Man Linux: Main Page and Category List


       im_histcum,  im_histeq, im_histgr, im_histnD, im_histnorm, im_histspec,
       im_identity, im_identity_ushort, im_ismonotonic - create,  display  and
       process histograms or luts


       #include <vips/vips.h>

       int im_histgr( in, out, bandno )
       IMAGE *in, *out;
       int bandno;

       int im_histnD( in, out, bins )
       IMAGE *in, *out;
       int bins;

       int im_histcum(hist, lut)
       IMAGE *hist, *lut;

       int im_histnorm(hist, lut)
       IMAGE *hist, *lut;

       int im_histeq(hist, lut)
       IMAGE *hist, *lut;

       int im_histspec(histin, histref, lut)
       IMAGE *histin, *histref, *lut;

       int im_identity(lut, bands)
       IMAGE *lut;
       int bands;

       int im_identity_ushort(lut, bands, sz)
       IMAGE *lut;
       int bands;
       int sz;

       int im_ismonotonic( IMAGE *lut, int *out )


       im_histgr(3)  writes  the histogram of image in to image out. If bandno
       is -1, then out will have the same number of bands as in, and each band
       of  out  will  have  the  histogram  of  the  corresponding band of in.
       Otherwise, bandno selects the band of the image for which the histogram
       will be found, numbering from zero.

       Image  in may be either FMTUCHAR or FMTUSHORT. If in is uchar, then out
       will have 256 elements, one for each possible pixel  value.  If  in  is
       ushort,  then  im_histgr(3)  finds  the  maximum  of  in, and outputs a
       histogram with max + 1 elements.

       For example, suppose you have an image from a 12-bit camera, where each
       pixel  is  in  the  range [0,4095]. Calling im_histgr(3) for this image
       will make a histogram with at most 4096 elements. If the  histogram  is
       smaller  than  this,  then  it  means  that  the  right hand end of the
       histogram was all zero, and has not been generated.

       Also check im_histnD(3) below for another way to make histograms.

       im_histnD(3) makes a n-dimensional histogram from an n-band image (1, 2
       and  3  bands  only).   Because  3D  histograms can get very large very
       quickly, the bins parameter sets the length of each dimension, that is,
       the  number  of bins the possible numeric range of the image is divided

       Unsigned 8 and 16 bit images only.

       Use im_histplot(3) to graph the histogram for  visualisation.  See  the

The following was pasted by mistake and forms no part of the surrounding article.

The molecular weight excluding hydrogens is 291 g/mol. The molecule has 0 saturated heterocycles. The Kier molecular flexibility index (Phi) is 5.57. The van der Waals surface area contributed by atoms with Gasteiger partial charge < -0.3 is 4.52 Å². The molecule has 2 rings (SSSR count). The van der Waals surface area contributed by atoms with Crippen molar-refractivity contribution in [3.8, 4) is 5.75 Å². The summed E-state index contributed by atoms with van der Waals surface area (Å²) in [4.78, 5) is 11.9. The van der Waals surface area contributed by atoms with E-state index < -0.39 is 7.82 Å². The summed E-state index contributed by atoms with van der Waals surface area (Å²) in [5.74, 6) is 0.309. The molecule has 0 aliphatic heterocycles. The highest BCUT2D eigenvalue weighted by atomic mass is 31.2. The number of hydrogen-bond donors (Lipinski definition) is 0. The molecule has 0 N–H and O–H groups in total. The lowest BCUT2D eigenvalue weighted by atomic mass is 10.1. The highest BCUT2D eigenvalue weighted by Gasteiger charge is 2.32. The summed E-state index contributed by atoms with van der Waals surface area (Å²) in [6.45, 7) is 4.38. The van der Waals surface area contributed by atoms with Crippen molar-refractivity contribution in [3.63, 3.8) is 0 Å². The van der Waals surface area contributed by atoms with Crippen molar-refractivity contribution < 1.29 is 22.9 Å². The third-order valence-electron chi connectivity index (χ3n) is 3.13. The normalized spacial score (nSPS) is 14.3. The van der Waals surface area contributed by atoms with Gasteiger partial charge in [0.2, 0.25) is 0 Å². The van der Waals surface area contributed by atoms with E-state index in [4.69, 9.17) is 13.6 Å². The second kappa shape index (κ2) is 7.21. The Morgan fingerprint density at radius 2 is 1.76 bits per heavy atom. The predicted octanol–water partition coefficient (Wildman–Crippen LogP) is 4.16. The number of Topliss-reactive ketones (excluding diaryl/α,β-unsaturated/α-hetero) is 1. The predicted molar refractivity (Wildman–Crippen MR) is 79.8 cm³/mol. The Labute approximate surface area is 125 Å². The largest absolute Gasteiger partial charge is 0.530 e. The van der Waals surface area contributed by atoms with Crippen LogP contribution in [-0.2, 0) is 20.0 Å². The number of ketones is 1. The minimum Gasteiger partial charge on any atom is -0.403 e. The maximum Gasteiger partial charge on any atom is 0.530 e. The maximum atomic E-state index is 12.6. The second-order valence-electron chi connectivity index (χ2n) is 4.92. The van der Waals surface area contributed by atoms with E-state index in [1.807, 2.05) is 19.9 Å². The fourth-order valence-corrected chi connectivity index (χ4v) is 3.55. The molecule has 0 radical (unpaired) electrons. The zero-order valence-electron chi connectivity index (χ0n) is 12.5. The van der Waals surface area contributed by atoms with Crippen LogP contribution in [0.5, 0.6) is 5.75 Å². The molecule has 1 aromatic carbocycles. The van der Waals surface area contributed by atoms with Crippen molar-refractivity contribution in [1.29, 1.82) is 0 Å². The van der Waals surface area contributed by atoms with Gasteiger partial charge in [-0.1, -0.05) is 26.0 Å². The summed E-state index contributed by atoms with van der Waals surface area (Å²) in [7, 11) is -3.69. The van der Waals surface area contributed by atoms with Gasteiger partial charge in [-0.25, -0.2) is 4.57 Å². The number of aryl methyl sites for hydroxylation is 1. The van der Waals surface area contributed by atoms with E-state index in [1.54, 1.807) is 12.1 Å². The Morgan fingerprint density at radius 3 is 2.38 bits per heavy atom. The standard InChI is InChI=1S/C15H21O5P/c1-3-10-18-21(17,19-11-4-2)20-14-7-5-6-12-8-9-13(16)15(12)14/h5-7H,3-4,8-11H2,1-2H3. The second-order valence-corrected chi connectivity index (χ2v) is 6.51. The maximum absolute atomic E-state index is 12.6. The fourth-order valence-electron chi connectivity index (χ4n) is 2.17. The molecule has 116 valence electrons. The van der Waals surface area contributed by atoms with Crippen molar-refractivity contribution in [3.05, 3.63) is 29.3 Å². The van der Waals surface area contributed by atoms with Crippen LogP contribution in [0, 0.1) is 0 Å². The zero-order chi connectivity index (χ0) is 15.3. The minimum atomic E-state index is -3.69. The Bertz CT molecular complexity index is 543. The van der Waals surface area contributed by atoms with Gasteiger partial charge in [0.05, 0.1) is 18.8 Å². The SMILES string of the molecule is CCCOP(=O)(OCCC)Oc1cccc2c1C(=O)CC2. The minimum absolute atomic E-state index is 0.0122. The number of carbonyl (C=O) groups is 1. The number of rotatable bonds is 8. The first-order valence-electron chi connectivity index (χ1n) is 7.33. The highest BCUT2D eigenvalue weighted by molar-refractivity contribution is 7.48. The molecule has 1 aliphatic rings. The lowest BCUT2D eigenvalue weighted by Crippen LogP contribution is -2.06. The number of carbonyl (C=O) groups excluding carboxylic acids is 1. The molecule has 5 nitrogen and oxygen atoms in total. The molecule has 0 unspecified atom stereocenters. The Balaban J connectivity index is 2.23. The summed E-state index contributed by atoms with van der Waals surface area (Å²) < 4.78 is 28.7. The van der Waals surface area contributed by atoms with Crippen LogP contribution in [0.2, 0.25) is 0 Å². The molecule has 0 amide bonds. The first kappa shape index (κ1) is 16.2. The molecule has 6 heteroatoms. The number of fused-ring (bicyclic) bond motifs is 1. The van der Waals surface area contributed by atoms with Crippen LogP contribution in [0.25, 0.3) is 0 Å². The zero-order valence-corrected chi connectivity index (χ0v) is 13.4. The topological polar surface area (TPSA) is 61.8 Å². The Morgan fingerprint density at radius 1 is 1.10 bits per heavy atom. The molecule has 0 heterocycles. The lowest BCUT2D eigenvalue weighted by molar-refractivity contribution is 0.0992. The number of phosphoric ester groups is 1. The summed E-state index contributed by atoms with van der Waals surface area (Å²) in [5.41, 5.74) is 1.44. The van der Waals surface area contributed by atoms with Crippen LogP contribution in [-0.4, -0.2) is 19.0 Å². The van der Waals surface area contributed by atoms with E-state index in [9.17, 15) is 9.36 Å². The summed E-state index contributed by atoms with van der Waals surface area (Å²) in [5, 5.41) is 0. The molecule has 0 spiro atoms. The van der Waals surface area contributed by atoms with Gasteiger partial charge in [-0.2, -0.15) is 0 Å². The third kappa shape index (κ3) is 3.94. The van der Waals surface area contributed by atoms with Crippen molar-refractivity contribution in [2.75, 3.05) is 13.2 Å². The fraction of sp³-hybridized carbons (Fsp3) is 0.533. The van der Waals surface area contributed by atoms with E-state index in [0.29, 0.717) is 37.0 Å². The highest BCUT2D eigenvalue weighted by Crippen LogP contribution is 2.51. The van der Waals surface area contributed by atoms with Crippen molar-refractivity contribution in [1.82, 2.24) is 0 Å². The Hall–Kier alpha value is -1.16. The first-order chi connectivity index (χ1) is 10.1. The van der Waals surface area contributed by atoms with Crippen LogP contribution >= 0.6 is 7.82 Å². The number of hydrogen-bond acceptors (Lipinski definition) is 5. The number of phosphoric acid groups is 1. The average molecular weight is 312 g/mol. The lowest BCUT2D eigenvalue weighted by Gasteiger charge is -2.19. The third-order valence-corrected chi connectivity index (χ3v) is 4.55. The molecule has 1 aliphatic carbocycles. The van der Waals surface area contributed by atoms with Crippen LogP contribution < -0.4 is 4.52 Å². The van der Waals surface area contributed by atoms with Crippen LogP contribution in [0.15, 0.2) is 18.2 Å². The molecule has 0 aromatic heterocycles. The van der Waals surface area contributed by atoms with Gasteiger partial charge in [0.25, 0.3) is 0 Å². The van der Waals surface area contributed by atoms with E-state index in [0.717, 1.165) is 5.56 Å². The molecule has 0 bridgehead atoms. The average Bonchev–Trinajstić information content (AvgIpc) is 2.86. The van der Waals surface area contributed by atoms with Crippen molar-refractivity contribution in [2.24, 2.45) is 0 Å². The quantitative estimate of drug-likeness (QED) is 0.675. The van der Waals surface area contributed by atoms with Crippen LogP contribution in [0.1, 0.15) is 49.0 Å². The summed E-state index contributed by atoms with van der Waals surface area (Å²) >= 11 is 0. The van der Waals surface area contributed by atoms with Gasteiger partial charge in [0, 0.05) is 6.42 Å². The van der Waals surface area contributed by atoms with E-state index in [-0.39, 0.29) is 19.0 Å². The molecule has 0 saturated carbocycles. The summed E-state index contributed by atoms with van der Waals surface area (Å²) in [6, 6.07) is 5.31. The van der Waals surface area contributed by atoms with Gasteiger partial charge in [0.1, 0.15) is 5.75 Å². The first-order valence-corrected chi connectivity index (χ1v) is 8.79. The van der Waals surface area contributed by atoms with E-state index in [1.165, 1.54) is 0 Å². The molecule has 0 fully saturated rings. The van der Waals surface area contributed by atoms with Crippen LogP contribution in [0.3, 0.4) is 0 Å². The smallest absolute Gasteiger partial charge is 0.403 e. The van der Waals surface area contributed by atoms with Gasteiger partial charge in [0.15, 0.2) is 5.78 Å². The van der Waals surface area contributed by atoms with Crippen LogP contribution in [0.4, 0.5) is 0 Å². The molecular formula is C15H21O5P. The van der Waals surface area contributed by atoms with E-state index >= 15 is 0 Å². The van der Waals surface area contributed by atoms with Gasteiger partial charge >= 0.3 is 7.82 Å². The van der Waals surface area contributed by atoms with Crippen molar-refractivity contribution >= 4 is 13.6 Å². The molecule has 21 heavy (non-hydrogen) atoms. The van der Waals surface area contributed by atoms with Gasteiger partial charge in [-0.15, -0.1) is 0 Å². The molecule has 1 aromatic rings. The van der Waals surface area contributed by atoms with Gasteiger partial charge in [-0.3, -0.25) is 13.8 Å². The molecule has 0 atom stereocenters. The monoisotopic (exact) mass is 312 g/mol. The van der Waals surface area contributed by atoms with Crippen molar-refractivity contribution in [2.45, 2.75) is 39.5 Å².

separate manpage.

       im_histcum(3) forms a cumulative histogram.

       im_histnorm(3)  normalises  a  histogram.  The  maximum histogram value
       becomes equal to the number of pixels in the histogram. In effect,  the
       histogram becomes ’square’. Each channel is normalised separately.

       im_histeq(3)  takes  as  input a histogram held by the IMAGE descriptor
       hist and creates an unsigned char look up  table  (held  by  the  IMAGE
       descriptor  lut)  which  when  applied  on  the  original  image, (with
       histogram held by hist) histogram equalises it. Histogram  equalisation
       is carried out for each band of hist individually.

       im_histspec(3)  creates  a lut for transforming an image with histogram
       held by histin according to the pdf (probability density function) of a
       reference  image  with  histogram  held  by histref. histin and histref
       should have the same number of bands.

       im_identity(3)  creates  an  look-up-table   with  Xsize=256,  Ysize=1,
       Bands=bands, Bbits=BBBYTE, BandFmt=FMTUCHAR, Type=LUT, which is held by
       the IMAGE descriptor lut.  The created image  consist  a  bands  linear
       (ramp) lut and is the basis for building look-up tables.

       im_identity_ushort(3) creates an look-up-table  with Xsize=sz, Ysize=1,
       Bands=bands, Bbits=BBSHORT, BandFmt=FMTUSHORT, Type=LUT, which is  held
       by  the  IMAGE  descriptor  lut.  The created image consist of a linear
       (ramp) lut and is the basis for building look-up tables.

       im_ismonotonic(3) sets  out  to  non-zero  if  the  look-up  table  (or
       histogram) in lut is monotonic, that is, if it’s slope is always >0.


       All functions return 0 on success and -1 on error.


       im_hist(3),   im_hsp(3),   im_heq(3),   im_maplut(3),   im_tone_map(3),


       The National Gallery and Birkbeck College, 1991 - 1994.

                                  10 May 1991